Senior Homeowners Options.

Who Pays For What In A Residential Real Estate Transaction

We are often asked by both sellers and potential buyers what the various expenses are in the process of their sale or purchase of a home. The following is a summary of the traditional distribution of expenses associated with these transactions.

Table of Contents

It should be noted that many of these items can be negotiated by both parties as part of the Purchase Agreement, excluding some expenses that may be required by the City or the buyer’s lender to be paid specifically by the seller.

Sellers Typically Pay for

  • Escrow fees (typically ½)
  • Title insurance
  • City transfer tax
  • County transfer tax
  • Property taxes proration (to the date of sale)
  • Public reports
  • Retrofitting (such as smoke and carbon monoxide detectors, hot water heater strapping, low flow toilets, etc.)
  • Misc. escrow, title, and recording fees
  • Homeowners transfer fees and document preparation fees (if applicable)

The Buyer Typically Pays for

  • Inspection fees (such as property inspection, sewer and chimney scoping, environmental testing, geological inspection, etc.)
  • Escrow fees (typically ½)
  • All new loan charges (except if any are required by the lender for seller to pay)
  • Notary fees
  • Recording charges for any documents to buyers name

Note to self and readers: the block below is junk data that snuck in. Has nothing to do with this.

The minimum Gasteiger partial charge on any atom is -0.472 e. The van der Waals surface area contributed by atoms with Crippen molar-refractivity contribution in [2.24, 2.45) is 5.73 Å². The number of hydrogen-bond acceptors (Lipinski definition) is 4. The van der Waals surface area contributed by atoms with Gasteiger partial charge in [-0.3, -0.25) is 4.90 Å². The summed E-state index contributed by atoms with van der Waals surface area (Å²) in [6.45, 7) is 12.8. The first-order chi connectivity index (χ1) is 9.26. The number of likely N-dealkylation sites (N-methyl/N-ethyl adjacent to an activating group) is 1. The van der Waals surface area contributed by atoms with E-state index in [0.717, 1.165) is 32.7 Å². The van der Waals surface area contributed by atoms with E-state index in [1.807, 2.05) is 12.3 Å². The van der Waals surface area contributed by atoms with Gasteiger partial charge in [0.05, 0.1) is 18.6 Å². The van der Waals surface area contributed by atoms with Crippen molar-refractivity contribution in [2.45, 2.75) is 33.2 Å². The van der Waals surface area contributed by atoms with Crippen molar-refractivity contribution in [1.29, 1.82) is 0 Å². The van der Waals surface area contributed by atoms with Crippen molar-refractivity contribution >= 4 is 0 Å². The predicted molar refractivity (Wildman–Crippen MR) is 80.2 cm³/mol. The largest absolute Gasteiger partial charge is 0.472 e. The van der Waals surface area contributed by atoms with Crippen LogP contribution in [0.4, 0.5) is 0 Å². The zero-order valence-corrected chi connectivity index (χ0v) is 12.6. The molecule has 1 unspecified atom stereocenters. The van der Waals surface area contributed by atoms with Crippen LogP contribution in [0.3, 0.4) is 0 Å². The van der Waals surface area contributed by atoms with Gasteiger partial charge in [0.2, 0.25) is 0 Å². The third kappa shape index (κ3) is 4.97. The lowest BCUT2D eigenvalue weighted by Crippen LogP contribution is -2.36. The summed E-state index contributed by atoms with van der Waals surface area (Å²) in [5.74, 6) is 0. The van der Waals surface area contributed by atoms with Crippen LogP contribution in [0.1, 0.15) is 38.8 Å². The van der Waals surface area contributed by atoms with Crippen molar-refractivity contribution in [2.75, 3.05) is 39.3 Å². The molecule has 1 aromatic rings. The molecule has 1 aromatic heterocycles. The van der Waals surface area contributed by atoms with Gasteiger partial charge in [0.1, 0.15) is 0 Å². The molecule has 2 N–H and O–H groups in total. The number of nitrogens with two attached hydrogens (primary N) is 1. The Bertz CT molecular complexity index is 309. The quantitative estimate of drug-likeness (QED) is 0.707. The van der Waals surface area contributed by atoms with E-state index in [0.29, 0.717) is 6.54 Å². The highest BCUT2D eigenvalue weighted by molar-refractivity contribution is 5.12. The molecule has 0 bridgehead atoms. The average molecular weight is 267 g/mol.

• Tax proration (from date of acquisition)
  • Interest on new loan from date of funding to 30 days prior to the first payment date
  • Lender’s title insurance policy
  • Fire insurance premium for first year
  • Some homeowner’s transfer fees (and possible move-in fees, if applicable)
  • Financing document preparation (if applicable)

The following are a few items that are frequently negotiated in the purchase process, with either seller or buyer agreeing to pay for them:

  • Pest (termite) inspection and report
  • Recommended pest control work (termite removal, repair of dry-rot-damaged wood, etc.)
  • Home warranty protection plans

Everything is Negotiable

While the above are the customary distribution expenses associated with residential real estate transactions in Santa Monica, many of these could be covered by the other party.

For example, a buyer wishing to make their offer stand out over others in multiple offers might propose paying for the seller’s portion of escrow and/or other traditional seller expenses.

Alternatively, a buyer wishing to conserve cash may request that the seller cover some of what traditionally are paid for by the buyer.

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